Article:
Writing: Lessons From Children


      There are so many books and blogs out there on the structure of writing, the use of plot and plot devices, characterization, and plotting or pantsing. So many, in fact, it would be impossible to list them on in one single blog post without it reaching into the basement. That’s okay though, because I’m not going to talk about those things today.

Instead, I’m going to talk about children. Or, more to the point, how children can make you a better writer.

Now, don’t get me wrong. I’m not telling you that you must go out right now and procreate yourself a gaggle a herd a flock a bunch of babies. If you don’t have children, that is fine. I’ll let you know how to work around that as well.

Children are free to run and play as much as they want (within parental approval). They have huge imaginations that can take them anywhere and allow them to be whomever or what ever they want. My daughter loves cats. Often, she will run around on all fours meowing. My son likes to drive cars and though he is only 2 years old, with the toys at his disposal and his imagination he is capable of being a stunt driver or a race car driver. Anything he wants.

Writers live in their imaginations too. The only difference? We use our imaginations as a tool. Children use them as toys for play and adventure. So how can we become better writers by learning from children? We stop using our imaginations as a tool and start learning how to live the adventure the way our children do.

How about trying an exercise?

Go to the park or a play ground, sit down, and watch the kids that run around for up to an hour. (If you have kids, take them too.) Now ask yourself these questions:

1) What is running through their imaginations?

2) What, if anything, is holding them back?

3) How do they use the equipment on the playground to enhance their imaginative play?

Once you’ve answered these questions… try it out yourself.

That’s right. Get out there and play and allow your imagination to run wild and free, full of adventure. (It’s preferable for this to happen with your own children. If you don’t have any children, ask friends or family if you can come over and play with theirs. If your friends and family don’t have any, that’s okay. Try the exercise by yourself!)

The tricky part comes when you start feeling awkward. Maybe there are people looking at you like you’ve been running around naked for the last week. STOP FEELING SELF-CONSCIOUS!!! Kids don’t worry about what people think of them when they’re playing. What they do care about is how much fun they are having.

Once you’ve done this, you won’t look at your imagination the same way again. Ideas you would have scoffed at before now hold possibility. “What if” stops and “IT IS” begins.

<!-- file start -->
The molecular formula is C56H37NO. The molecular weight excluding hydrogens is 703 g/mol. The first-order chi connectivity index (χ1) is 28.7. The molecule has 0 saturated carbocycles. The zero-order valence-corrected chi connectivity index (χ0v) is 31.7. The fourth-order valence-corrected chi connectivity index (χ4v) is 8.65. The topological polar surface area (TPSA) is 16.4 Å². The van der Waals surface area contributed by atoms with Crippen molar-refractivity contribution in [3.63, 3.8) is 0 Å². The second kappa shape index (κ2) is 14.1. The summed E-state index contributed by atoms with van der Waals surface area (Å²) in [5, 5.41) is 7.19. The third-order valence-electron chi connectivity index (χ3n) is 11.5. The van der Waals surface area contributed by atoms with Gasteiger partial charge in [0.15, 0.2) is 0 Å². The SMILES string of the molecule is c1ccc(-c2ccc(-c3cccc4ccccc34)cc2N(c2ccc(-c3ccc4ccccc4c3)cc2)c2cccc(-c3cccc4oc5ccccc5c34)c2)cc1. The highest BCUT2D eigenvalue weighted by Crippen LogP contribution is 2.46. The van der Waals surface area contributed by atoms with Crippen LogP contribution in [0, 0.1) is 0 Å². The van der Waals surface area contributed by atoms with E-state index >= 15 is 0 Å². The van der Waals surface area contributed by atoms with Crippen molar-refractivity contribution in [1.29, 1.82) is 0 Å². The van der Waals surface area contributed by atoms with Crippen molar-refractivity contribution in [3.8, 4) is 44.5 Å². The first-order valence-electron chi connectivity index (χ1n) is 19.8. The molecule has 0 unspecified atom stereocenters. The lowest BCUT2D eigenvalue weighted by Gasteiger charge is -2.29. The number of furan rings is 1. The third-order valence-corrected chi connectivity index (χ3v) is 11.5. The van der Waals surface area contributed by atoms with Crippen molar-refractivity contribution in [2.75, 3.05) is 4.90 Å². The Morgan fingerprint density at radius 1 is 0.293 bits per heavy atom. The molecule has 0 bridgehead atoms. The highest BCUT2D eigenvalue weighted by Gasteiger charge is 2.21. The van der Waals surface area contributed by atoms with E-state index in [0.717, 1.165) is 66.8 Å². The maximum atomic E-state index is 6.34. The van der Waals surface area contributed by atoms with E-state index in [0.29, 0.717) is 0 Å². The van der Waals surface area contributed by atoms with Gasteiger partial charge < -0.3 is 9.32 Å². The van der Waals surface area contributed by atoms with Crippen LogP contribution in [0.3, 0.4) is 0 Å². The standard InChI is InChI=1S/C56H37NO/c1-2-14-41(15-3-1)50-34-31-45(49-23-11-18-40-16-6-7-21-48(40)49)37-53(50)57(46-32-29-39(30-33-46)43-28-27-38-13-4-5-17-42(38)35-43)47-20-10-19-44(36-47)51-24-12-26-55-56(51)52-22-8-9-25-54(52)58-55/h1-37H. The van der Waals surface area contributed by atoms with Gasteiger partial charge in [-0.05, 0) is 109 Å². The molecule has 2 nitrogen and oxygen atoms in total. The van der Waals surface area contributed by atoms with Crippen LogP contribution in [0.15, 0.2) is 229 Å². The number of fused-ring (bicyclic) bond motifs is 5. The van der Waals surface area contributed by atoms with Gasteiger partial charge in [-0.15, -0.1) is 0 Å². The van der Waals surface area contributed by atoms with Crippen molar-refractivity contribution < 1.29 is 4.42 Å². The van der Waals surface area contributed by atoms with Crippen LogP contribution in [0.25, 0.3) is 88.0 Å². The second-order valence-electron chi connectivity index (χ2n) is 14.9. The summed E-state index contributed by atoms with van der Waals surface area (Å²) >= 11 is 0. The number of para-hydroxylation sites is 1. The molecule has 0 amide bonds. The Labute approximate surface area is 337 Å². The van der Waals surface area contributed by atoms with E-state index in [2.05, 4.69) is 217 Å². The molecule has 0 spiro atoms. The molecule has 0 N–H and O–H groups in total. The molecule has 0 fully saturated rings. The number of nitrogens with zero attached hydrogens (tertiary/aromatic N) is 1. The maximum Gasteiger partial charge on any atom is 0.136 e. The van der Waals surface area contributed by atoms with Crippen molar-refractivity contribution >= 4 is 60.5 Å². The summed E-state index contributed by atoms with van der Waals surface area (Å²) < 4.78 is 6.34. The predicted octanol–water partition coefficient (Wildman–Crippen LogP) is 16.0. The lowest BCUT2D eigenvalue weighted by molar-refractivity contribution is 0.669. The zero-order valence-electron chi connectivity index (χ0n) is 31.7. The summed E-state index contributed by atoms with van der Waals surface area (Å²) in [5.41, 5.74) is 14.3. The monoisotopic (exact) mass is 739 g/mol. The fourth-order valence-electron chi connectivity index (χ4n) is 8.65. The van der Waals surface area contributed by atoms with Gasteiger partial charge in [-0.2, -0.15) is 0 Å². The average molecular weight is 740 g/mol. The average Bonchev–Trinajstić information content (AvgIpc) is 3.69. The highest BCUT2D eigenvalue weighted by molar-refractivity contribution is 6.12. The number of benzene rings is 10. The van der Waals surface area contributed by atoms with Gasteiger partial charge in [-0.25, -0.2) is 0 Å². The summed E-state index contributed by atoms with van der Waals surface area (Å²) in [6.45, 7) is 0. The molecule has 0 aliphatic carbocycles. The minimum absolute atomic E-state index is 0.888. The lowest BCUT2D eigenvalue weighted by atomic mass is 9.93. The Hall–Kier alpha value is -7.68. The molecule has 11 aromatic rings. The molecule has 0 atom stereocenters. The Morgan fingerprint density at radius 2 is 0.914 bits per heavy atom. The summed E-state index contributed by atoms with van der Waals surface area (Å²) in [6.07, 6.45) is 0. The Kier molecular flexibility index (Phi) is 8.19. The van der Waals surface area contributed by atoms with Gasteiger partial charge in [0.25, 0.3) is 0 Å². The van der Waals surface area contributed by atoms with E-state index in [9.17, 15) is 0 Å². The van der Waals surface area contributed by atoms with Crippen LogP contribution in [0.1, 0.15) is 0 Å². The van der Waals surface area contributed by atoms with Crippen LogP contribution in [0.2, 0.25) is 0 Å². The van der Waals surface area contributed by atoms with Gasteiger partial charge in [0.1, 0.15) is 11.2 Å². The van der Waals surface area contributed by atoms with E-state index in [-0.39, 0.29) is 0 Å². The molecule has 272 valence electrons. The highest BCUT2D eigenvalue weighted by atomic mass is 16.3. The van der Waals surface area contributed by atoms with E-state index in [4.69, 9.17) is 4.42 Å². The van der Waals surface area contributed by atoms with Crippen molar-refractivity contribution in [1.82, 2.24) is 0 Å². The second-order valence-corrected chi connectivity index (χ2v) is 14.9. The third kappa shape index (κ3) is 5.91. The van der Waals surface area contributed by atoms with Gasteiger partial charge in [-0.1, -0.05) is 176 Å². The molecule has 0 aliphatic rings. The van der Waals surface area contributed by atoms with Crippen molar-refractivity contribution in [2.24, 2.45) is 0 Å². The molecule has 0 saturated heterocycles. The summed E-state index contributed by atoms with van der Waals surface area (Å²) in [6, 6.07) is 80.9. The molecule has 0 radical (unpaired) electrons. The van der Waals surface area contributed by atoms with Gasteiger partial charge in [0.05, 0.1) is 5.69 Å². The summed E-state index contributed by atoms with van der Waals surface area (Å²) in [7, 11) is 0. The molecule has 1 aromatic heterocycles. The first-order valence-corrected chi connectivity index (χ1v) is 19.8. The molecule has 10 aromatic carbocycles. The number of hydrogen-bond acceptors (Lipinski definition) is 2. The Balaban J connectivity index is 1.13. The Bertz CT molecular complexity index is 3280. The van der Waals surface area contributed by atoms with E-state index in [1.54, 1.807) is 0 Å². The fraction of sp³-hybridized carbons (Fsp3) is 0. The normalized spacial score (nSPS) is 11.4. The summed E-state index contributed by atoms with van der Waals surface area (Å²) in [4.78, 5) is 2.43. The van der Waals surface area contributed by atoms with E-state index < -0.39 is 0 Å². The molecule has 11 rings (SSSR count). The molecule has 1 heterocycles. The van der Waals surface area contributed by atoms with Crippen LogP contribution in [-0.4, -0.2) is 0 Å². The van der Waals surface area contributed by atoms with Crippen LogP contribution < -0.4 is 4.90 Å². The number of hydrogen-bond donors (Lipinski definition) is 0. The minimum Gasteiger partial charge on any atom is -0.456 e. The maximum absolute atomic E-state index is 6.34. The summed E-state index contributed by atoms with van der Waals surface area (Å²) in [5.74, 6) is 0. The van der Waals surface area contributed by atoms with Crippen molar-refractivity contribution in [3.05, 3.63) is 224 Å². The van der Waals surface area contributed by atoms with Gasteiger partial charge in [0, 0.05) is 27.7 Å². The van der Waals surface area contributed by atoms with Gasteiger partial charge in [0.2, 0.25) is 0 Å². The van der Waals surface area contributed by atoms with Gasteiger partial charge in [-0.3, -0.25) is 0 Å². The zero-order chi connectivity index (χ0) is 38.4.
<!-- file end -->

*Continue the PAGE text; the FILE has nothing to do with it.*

When you welcome your inner child – become your inner child – you open up a world of possibilities… All the possibilities your imagination can come up with.
Now, if you’ll excuse me. I have a play date with Precious and Little Man=)

About Katie Doyle

Katie Doyle is an avid reader, writer of NA and Adult fiction, a mom to two tornadoes that resemble an eight and six year old, and pet to a tuxedo cat named Oz and a German Shepherd/Boxer rescue named Charlie. If she's not reading, writing, or getting Oz out of a tree, she's screaming at characters on TV and trying not to curse around her kids.
This entry was posted in advice, children, daughter, ideas, inspiration, kids, son, wisdom, Writing. Bookmark the permalink.

10 Responses to Writing: Lessons From Children

  1. Liz Fichera says:

    These are great tips! And you are so right about kids. They don't care who's watching–as long as they're having fun. I think writers need to write with such abandon. Write like nobody's watching. 🙂

  2. You're definitely right about that. My kids are a great inspiration to me!

  3. Cute! That is a really good idea 🙂

  4. Excellent post. Playing on the page is the great fun.

  5. Great exercise. There's a playground right outside my day job and all day long I can hear the kids playing.

  6. You hit the nail on the head with the self-conscious thing. We have to let it go to really get into a child's mind.

  7. Mark Noce says:

    I agree that it's important to keep a healthy inner child in order to blossom in one's own writing. Neat blog:)

  8. Bluestocking says:

    I like to think the reason I haven't had kids yet is because I'm still a kid myself — even though each birthday reminds me how NOT true that is 🙂

  9. Wow, the part about feeling self-conscious is really hard. So much of growing up is "don't look like _______". Letting your hair down alone sounds like a great way to open up a well of inspiration.Now I'm curious how much playgrounds have changed since I was a kid (currently don't have any myself, still finishing up University).

  10. Kathleen says:

    Wow! Thanks everyone for stopping by!@Bluestocking – You're as young as you think you are 😉

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